Here is the latest of my short-short stories that are composites of real-life events with psychological or practical implications.
Few men were more sexual than him. In his college residence hall, the women quietly referred to him as Colossus, not because of his size but his ability to perform…and perform…and perform. They also loved that like other “high achievers,” he was a good guy out of bed: respectful, a good listener. So, it is little surprise that he was a psychology major planning to be a therapist specializing in relationship issues.
But in his human sexuality class, he read that while the penis and clitoris have the same number of nerve endings, they’re more concentrated in the clitoris. That results in—all other factors equal—women experiencing more pleasure.
From then on, he noticed that his girlfriends seemed to be deriving more intense pleasure, for longer. Yes, he’d enjoy the experience and have an extraordinary few seconds at orgasm, but overall, women's pleasure seemed greater.
For a while, he rationalized that that was because he was so good and selfless in pleasuring his partners, but after having had sex with almost 20 women and been clear yet tactful to them about what he liked, he concluded women do find sex more pleasurable. He also started to realize that he was prolonging sex not to please himself but her.
He used to think it absurd that anyone would prefer video games or basketball to sex but he started to feel that way. By the time he was 25, romantic relationships had become clearly less important to him than his career, platonic friends, and solo activities.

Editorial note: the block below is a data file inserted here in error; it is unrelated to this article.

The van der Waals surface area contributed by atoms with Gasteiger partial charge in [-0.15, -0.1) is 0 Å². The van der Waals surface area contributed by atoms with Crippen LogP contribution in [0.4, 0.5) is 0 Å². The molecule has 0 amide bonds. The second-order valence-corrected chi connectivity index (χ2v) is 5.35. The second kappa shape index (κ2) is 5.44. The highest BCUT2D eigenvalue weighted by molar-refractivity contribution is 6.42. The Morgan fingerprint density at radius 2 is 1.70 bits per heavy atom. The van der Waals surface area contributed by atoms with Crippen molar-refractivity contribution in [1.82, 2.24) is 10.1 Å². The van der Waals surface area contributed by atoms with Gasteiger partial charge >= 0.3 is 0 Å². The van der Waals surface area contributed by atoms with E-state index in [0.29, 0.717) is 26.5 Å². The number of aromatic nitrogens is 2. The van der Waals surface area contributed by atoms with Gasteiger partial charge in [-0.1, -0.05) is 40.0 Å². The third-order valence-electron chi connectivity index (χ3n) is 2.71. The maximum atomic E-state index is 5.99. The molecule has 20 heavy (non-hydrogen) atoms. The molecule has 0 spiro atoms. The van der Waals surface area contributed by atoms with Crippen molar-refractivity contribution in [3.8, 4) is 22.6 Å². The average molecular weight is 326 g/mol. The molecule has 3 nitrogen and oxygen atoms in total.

Then one night, after he had made particularly patient efforts to satisfy his girlfriend, he felt in need of praise after all that effort plus those growing doubts about the net benefit to him of sex. So he asked, “As they say, how was it for you?” She replied, “You really want to know?” He said, “Sure?” somehow still expecting praise. Instead she said, "I’m not sure you’re equipped to satisfy me.”
Shocked, without a word, he got dressed and took a long walk, at the end of which he decided to try being celibate. On his calendar, he made an appointment with himself for six months later, at which point he’d reassess.
Of course, during the six months, he was tempted to resume a sexual life, especially when meeting an attractive woman, but he somehow felt it was worth carrying the experiment to conclusion.
He had expected that as the months went on, abstinence would make him more desirous of a romantic relationship, if only out of horniness, but it was the opposite. He missed sex and romance less and less and started to feel his life was complete just with platonic friends, siblings, recreational life, and most of all, his career. He now understood why many priests, nuns, and monks claim to not miss sex.
He became a psychologist specializing in people with normal libido who chose celibacy, not because of a fear or physical problem but because they were trying to explore the wisdom of that unconventional lifestyle choice.
We all have our biases so it wasn’t surprising that while he made full effort to not push clients in any direction, he, probably unconsciously, was particularly supportive of a client’s desire to be celibate.
So it’s ironic that after a year of that, he had a client whom, for those inexplicable reasons, inflamed him, and she returned sparks toward him. He responded appropriately: “I’m flattered that you find me attractive but it’s unethical for a therapist to be romantically involved with a patient.” She replied, “I heard that six months after we stop working together…”
They are now happily married.
How much if any of your sex life is governed not by your desire but to please your partner?
How much if any of your sex life is governed by societal expectation?
Is there anything about your sex life you’d like to change: Find a romantic partner? Not find one? Change something about the way you and your partner have sex— in frequency or the way you have sex?